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Last night, I went on a short adventure that got me to thinking about my time in the military. We were having dinner with friends when we learned that their son, in his 20s, was stuck out on a dirt road somewhere and needed help. They had contacted another friend, Mick, who lived nearby, and we also ventured out to help. When we arrived, Mick was on the scene, but he was surprised to see me. I said “I can’t let a Navy man have all the fun!” Later that evening, I was thinking about the ribbing that guys give each other when they’ve served in different branches. But I also thought about the bonds that exist almost immediately between most men, once they learn that each other served.
In my case, I spent four years Active Duty in the Army, as a tanker. I was fortunate to spend most of that time in Europe and never ended up in the Gulf. I regularly think about the time that has passed since I got out, compared to how long I was alive before I joined. I was 18 when I joined, and nearly 25 years have passed since I got out. I think about those numbers a lot — which I’ve always thought was odd — until last night, when it hit me why it is important to me. The four years I spent in the Army are a pivot time for my life in many ways. Up until then, those years were filled with points of adversity that were the greatest I’d faced in my short life. I met different kinds of people. I lost a lot of weight and became physically fit. I did a lot of things that most people would never do. I saw concentration camps close up. I visited cities like Paris and Frankfurt. And I was a part of a long tradition that went all the way back to George Washington.
I have a lot of conflicting thoughts about serving the Army, however. The greatest of which is the sense of honor. I wasn’t the best soldier I could have been. I was young and impetuous. I didn’t listen to great leaders who tried to mold me. Almost from the moment I joined, I began counting down the days until I would get out. That isn’t honorable. And to this day I am uncomfortable when people thank me for my service, because there were better men than me who served along side me, some of whom went to war. They are the ones who should be thanked. Once, in Arlington National Cemetery, a World War II veteran shook my hand and thanked me for my service. I was flabbergasted.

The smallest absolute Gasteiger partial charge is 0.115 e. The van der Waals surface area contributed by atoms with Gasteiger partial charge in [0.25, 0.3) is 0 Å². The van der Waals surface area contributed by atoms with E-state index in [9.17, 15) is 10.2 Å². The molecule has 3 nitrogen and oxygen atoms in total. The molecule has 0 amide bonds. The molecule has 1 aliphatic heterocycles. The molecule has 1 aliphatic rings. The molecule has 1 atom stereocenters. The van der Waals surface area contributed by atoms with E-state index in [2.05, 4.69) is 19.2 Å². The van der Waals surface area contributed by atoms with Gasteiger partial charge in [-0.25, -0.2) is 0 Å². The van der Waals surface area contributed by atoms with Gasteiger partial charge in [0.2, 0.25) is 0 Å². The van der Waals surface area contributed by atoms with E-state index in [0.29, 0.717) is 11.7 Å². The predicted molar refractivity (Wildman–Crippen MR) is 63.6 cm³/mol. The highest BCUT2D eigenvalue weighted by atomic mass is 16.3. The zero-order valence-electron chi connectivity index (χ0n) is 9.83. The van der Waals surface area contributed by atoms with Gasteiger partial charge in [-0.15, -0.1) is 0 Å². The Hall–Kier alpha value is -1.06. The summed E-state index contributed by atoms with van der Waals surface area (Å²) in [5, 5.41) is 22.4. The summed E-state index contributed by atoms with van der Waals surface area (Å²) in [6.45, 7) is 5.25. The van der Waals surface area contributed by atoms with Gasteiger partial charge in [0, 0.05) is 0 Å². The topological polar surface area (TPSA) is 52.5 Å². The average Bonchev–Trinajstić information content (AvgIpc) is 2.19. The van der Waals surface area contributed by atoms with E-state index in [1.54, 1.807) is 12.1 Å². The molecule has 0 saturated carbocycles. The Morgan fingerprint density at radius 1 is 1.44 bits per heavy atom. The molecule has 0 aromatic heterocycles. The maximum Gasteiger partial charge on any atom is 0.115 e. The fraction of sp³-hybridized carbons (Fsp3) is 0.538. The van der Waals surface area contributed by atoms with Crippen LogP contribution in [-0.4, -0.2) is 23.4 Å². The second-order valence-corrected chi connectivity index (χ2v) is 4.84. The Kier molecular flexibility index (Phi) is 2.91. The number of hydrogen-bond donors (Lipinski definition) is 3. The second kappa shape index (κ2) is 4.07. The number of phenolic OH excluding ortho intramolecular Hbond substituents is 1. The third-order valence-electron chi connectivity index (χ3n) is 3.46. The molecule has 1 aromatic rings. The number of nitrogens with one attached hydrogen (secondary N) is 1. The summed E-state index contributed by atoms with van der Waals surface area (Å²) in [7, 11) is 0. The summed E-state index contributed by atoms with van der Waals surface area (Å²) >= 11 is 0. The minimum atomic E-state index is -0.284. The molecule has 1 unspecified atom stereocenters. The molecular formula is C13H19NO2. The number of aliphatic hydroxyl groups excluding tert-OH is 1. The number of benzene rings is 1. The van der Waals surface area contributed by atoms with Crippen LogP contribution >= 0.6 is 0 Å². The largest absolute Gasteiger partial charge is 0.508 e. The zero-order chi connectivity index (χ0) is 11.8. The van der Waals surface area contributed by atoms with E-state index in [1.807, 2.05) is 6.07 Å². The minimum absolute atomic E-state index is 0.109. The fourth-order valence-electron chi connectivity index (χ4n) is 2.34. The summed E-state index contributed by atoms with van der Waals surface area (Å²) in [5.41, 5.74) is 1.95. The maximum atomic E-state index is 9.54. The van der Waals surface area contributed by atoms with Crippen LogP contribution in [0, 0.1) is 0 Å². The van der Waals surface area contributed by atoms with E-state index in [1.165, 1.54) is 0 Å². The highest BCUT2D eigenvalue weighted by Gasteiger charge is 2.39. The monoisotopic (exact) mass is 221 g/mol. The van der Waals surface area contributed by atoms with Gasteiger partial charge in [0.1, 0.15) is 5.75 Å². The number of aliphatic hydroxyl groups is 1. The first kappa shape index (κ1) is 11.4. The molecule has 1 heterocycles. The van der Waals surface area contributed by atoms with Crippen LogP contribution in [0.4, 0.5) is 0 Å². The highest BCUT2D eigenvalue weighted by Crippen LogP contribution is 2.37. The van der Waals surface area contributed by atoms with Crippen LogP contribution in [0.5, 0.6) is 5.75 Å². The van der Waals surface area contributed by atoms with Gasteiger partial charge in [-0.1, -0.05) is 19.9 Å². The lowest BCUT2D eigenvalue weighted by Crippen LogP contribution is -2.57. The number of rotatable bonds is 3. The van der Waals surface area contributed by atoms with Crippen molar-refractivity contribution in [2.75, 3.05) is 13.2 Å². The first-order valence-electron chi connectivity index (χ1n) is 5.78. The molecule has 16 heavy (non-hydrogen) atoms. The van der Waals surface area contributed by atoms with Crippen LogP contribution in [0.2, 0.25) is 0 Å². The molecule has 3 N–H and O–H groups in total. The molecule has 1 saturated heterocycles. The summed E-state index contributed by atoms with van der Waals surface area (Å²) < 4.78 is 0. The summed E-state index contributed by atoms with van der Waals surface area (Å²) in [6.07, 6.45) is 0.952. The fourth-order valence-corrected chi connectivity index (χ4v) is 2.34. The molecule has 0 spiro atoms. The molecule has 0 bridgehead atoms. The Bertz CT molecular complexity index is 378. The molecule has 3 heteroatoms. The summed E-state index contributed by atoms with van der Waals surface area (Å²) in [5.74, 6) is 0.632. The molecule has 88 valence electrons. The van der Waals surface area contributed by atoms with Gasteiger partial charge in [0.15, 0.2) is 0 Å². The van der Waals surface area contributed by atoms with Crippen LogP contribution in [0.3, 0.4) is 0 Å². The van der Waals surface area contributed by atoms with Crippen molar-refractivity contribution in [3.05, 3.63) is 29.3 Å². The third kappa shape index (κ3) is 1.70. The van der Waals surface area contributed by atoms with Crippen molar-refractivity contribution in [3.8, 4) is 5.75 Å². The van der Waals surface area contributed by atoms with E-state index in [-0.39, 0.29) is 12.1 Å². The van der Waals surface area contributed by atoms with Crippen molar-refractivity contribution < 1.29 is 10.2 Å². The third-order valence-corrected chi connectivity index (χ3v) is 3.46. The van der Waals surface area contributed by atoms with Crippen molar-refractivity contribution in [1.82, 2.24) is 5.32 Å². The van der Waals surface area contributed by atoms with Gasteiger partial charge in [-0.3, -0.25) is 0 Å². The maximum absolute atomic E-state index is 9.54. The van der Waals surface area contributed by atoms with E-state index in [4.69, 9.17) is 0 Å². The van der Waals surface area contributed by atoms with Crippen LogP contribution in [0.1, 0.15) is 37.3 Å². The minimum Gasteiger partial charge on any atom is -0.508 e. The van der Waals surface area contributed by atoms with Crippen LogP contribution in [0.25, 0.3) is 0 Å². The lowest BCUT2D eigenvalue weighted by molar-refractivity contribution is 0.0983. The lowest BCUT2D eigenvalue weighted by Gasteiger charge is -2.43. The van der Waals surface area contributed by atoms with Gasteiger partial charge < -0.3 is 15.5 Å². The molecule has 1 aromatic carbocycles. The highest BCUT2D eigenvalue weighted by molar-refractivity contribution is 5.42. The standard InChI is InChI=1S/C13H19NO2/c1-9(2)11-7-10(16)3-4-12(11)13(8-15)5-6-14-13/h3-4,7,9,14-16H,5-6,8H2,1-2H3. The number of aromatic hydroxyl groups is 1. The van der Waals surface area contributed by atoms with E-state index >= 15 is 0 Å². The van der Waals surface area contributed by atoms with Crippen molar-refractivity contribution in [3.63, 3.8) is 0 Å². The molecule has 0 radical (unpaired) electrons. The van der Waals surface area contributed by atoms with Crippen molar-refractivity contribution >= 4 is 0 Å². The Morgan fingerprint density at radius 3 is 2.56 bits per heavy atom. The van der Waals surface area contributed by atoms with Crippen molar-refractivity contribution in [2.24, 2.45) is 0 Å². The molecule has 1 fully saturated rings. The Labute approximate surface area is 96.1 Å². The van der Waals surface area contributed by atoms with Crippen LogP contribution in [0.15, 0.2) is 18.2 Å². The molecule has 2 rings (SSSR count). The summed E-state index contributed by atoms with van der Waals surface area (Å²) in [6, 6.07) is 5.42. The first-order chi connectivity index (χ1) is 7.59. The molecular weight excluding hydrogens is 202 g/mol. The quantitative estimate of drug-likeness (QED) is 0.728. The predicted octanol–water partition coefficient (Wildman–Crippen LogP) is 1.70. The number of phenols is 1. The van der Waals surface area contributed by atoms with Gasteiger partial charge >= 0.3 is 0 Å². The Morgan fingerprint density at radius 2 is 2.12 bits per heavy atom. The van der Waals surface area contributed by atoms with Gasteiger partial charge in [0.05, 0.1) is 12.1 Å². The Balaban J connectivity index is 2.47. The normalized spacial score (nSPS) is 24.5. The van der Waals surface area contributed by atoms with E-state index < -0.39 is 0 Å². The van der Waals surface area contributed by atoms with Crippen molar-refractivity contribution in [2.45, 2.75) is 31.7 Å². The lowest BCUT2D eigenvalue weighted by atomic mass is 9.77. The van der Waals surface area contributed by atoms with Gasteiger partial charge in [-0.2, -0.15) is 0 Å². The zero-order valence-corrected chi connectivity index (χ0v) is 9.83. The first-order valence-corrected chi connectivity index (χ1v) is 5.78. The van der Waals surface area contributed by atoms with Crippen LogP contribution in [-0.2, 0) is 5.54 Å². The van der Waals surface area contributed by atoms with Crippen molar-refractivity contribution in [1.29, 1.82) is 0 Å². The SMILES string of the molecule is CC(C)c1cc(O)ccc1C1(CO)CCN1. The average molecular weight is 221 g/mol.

Yet still, I did something that many able-bodied men do not do. I chose, of my own free will, to put on the uniform. And there is something honorable in that. That does set me apart in some way that I cannot fully explain nor understand. I remember when I out-processed through Fort Dix, New Jersey. It’s the Army, and you do the whole thing the Army way, in a group, with lots of paperwork, and standing around waiting. Toward the end, 20 or 30 of us were sitting in a briefing room, waiting for whatever was the next step. A sergeant came in the room, and told everyone that he was going to read a list of names. And when he was done, anyone who’s name was not on the list was to get up, and leave the room, and await further instructions.
After the names were read, less than half the men and women remained in the room. He told us to stand up. Then he explained: “You are the ones who have fulfilled your commitment. You are the ones who kept your word. All of you are getting out honorable. Not because of a medical issue, or a discipline issue. You are the heroes.” Then he gave us each an Army pin, which is never worn on a uniform, but is still the award that I cherish the most. It isn’t lost on me that the sergeant read out the names of the people who stayed in the room. He didn’t give those others the honor of having their names read aloud in that setting.
And that is what sets us apart, I think. Having served honorably in any capacity, having done what you set out to do, makes you someone special. There is a competing sense of honor and gratitude that I think most of us feel. We do feel that sense of pride for having served. But we are also grateful that we were privileged to participate in the United State’s great military tradition. When we walk down the street, we sort of feel that people ought to get our of our way, because we are the warriors. Yet that is tempered by the knowledge that these are the people we swore to protect, and that greater men and women than us have walked the same path. It’s an odd sense of dichotomy that, for me at least, has never gone away and is never fully understood.